Monday, October 14, 2013

A Long Distance Riding Legend Is Gone

John Ryan, the man who would stop at nothing, is gone.  I'm sitting here this morning, unable to sleep, still thinking it's all a bad dream. John was killed yesterday in a motorcycle accident.  While I hadn't known known John very long or really all that well, I feel like a void has been created in my life.  I didn't meet John until this year's Very Boring Rally in Minnesota.  I had read about him and his long distance riding accomplishments including his record time of just over 86 hours from Alaska to Florida. So why is a usually non-sentimental guy like me at such a loss?

I just started riding motorcycles in late 2010 and did not discover long distance riding until mid 2011.  I started posting some of my accomplishments on Facebook and mentioned John in a couple of those.  One day I logged in and had a friend request from The John Ryan, I was thrilled.  I accepted the request and before too long, when I would post something about riding, a rant about liberals, or how a good guy shot a bad guy, I'd get a "like" from John.  Maybe stupid to some, but to me, it was exciting every single time.  His posts were always entertaining, even during that time he thought about quitting Facebook.  I loved reading the stories about Fubar Farms or how he thought Obama was the worst President ever.  It seemed we shared a bond that was hard to explain.  That's how John was to me, a legend but a guy who didn't act like it and took the time to make you feel like you belonged.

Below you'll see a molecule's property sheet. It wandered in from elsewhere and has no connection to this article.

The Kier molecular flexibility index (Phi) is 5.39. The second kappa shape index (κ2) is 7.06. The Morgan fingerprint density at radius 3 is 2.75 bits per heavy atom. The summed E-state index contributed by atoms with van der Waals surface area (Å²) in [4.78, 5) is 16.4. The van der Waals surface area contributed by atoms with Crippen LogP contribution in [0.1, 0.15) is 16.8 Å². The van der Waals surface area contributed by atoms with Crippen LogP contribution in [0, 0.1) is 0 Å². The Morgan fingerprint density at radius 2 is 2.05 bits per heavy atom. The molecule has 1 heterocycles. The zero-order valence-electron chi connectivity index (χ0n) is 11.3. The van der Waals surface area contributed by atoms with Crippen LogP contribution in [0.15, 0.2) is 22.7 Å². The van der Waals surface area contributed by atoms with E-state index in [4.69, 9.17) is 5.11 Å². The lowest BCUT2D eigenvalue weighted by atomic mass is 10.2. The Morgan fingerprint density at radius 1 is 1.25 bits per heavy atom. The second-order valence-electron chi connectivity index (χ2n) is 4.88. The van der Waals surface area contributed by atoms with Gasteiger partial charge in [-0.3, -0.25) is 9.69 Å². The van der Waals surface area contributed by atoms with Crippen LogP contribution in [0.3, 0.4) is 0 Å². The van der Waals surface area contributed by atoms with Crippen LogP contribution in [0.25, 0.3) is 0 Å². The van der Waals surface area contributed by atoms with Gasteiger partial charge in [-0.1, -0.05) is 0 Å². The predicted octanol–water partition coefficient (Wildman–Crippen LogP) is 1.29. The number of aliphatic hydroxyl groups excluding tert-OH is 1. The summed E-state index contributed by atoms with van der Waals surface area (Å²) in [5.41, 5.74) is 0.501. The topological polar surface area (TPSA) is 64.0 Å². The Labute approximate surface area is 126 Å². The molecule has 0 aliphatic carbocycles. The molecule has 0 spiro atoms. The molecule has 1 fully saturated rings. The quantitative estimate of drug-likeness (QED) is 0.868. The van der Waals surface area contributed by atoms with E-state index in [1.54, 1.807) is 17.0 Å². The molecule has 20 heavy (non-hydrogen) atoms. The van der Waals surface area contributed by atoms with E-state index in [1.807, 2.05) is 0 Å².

I met John briefly at the Aerostich Very Boring Rally this year and heard him speak.  I remember wanting to get there early in case the room filled up so I could sit close.  When I walked in the room, John was asleep on the stage, just sacked out in his Stich, not moving a muscle.  He woke up right at the starting time but was having some issues with his blood sugar level and ate some fruit before he started talking.  I could tell he wasn't comfortable in front of a crowd and would probably prefer to be out riding somewhere on his bike instead of speaking.  He talked for a while, then answered every question anyone had.  I remember how good natured he was with the ventriloquist when I'm sure he would have preferred to strangle the guy but there were too many witnesses.  I was so awestruck, I took a picture of his Yamaha parked just outside the front door.  It looked...well.....ridden.  John didn't care about the latest technology or a clean shiny bike, he liked to ride.  No bluetooth helmet, smartphone, or any other contraption, just him, the bike, and the road.

John and I were gong to share a room at the end of this month at the Iron Butt Association party in Dallas.  I was looking forward to it, but now I'm not sure I want to go.  I can hear John now though when he sees all of us mourning his loss and he'd probably say something like this "F it, I zigged when I should have zagged and that f-ing cager nailed me.  You guys don't sit around feeling sorry me, get off your ass and go ride."  I'll go ride, but I'll be a little less excited about knowing John's not here to "like" my post when I write about it.


  1. What a loss to the motorcycling community. I'm glad you were able to make a connection with him. Let those memories be an inspiration, and keep riding.

  2. Sorry to hear you lost someone inspiring to you. Now go out there and make the guy proud!